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Thread Obfuscate JS output
Wed, Jul 12 2017 9:06 PMPermanent Link

Big Al



Tim Young [Elevate Software] wrote:
>>



>>Are you using the EWB Web Server or something else ?

Tim, if I was using the ewb server is the username/password passed in the header such that it would be encrypted via ssl?

Big Al
Wed, Jul 12 2017 9:32 PMPermanent Link

Raul

Globestar Systems

Team Elevate Team Elevate

On 7/12/2017 8:02 PM, Big Al wrote:
> That's the part I'm missing.... If I pass the username/password on the URL, then a person could see it, though they would only see their own since that's the only way I believe they would have a valid username/password.
> But that exactly url could be saved and used at a later time again?? Maybe there is some way I could stop that from happening. If the URL was used to insert or update data, then running it again would insert or update data.
> Maybe I'm just not thinking it thru but that seems like that might be an issue.

Yes however assuming you use TLS now we're only talking about a valid
user of your app and only during that session (once they close the
browser all of this is generally gone).

So you have reduced your vulnerability significantly.

Even then they only get the URLs using F12 browser tools - web request
URLs in EWB app do not get saved in browser so one cannot just start the
browser later and look at history for example

Valid user of your app with full API access will always be a problem -
for this you need to make sure you limit web service API. For example
never send actual SQL commands from EWb app to server but rather write
web service so it surfaces needed operations only and keep control on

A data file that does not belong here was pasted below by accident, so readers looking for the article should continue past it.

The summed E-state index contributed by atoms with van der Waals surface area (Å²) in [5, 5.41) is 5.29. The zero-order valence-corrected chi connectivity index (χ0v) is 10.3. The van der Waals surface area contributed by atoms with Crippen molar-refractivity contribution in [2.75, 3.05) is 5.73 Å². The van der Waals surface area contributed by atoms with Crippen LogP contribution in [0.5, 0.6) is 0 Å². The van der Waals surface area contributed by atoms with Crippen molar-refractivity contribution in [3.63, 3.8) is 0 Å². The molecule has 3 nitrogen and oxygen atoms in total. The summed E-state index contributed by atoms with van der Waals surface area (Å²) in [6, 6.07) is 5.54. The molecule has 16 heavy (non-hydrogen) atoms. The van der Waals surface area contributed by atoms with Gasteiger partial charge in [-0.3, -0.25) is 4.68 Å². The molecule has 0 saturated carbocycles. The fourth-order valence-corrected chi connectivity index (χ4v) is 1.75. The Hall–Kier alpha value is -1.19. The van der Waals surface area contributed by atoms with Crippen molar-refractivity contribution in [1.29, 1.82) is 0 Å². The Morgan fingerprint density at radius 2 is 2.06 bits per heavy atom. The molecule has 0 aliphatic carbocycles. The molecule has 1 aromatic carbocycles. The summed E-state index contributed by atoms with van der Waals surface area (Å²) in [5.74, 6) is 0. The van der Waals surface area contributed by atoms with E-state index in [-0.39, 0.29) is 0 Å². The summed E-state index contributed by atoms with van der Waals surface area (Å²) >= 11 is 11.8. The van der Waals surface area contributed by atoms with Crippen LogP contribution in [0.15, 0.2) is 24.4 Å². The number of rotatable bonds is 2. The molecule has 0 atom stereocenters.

server side. Also good idea is to hide your database structure behind
api. This all depends on your app and users and could be as simple as
writing any delete/update operations to backup table first and
generating server side audit trails or lot more complex.

In terms of hiding the URL there are few simple things you can do

1. use server request headers instead of URL. It's still possible for
valid user to view these but it's more pain to use later.

2. use POST instead of GET - this is as simple as setting the
tserverrequest method to post and populating RequestContent (see
loginclient example for example). Again valid user can access this but
url is clean and they musty use browser debug tools.

3. if you were to use the idea of sessionid then that could be easily
invalidated by server after fixed time or whenever user logs out. Then
somebody would have to catch the 1 event when you got the session id
since rest of the URLs would be not usable without valid sesion. It's
still vulnerable but it's now more limited.

4. oauth2 or such would be another way to do session id - again valid
user would still be able to get in if they get the intitial user/password.

5. if you want to be super secure then send user a 1-time password thru
some other means on login (email or sms message) and have them enter